Wisconsin’s recount of the presidential election is expected to begin Thursday, according to the state’s election commission -- assuming the Green Party’s Jill Stein and Reform Party candidate Roque De La Fuente come up with the $3.5 million the state has estimated it will cost.
The Green Party’s Jill Stein and Reform Party candidate Roque De La Fuente petitioned the state for a recount on Friday. They must pay for the recount in full by Tuesday at 4:30 p.m., “or there will be no recount,” Wisconsin Election Commission chairman Mark Thomsen said Monday.
The cost of the recount was initially estimated to be about $1.1 million by the Green Party, but the commission’s fee announced Monday evening -- which is based on county and municipal clerks’ cost estimates -- was considerably higher. The state must complete the recount by the federal deadline of Dec. 13.
Stein had pushed for a statewide hand recount of the ballots, but the commission voted that down. Instead, the votes will be recounted by machine.
As it stands, Donald Trump currently holds a lead of 27,257 votes over Hillary Clinton in Wisconsin.
Thomsen told reporters Monday that he expected that “given the history of how elections are conducted in Wisconsin and their accuracy and my trust in our citizens who are counting these votes that the outcome is not going to be different.”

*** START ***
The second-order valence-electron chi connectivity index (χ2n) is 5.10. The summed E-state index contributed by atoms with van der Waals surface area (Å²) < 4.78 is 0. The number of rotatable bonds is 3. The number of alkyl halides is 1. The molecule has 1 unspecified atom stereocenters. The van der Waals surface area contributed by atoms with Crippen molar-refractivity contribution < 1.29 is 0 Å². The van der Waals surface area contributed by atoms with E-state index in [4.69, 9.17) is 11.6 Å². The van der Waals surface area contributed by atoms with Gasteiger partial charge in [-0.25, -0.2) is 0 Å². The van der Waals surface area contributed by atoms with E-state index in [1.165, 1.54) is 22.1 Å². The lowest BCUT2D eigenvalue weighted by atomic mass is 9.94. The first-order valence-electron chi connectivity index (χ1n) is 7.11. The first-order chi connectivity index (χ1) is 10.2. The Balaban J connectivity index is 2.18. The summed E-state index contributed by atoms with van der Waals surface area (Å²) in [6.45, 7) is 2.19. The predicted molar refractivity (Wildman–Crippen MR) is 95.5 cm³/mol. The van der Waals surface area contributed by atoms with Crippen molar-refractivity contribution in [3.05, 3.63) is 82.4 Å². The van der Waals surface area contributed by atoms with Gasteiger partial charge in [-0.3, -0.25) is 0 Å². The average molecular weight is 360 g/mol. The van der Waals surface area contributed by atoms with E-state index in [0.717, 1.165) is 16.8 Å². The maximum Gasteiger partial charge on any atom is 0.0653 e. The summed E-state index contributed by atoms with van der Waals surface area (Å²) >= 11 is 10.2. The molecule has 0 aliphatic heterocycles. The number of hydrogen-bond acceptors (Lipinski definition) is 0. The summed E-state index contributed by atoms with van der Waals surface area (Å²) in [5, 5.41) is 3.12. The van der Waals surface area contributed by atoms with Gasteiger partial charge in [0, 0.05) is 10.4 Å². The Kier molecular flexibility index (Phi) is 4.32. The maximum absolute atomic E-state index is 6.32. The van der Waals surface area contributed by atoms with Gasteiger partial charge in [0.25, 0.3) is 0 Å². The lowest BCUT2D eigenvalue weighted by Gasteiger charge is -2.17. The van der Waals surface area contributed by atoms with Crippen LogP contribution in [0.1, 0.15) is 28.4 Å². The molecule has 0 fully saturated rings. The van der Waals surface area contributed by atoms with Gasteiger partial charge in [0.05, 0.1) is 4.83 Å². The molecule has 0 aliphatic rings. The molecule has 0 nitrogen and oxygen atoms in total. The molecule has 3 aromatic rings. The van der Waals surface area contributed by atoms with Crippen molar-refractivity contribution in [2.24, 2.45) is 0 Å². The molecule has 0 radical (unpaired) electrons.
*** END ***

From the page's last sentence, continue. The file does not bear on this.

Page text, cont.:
He also strongly refuted any suggestion that illegal votes were included in the original count.
“[W]e have our fellow citizens, 1,854 municipal clerks, 72 county clerks, and all the volunteers, you know, they counted,” he said. “It’s very very decentralized and to say that we didn’t count them correctly the first time, you know, that it somehow - there were illegal votes being counted was really inappropriate.”
Stein has raised the possibility of hacking in her justification for the recount, suggesting on her website that there are “significant discrepancies in the vote totals” and “reported hacks into voter and party databases and individual email accounts are causing many American to wonder if our election results are reliable.” Stein’s website was not specific in its allegations, though, saying only, “To give you a sense of the problem, the voting machines used in Wisconsin were banned in California after they were shown to be highly vulnerable to hacking and malicious programming due to lacking security features.”
If the margin had been under 0.5 percent, the state would pay for the recount, but the current margin of 27,257 is just under one percent -- the tally currently stands at 1,409,467 for Mr. Trump and 1,382,210 for Clinton. But Stein isn’t short of money for the effort -- she has so far raised over $6 million for recount efforts in three states including Wisconsin.
Should the candidates disagree with the result of the recount, they are able to appeal in circuit court within five days of the completion of the recount.
CBS News’ Katiana Krawchenko contributed to this report.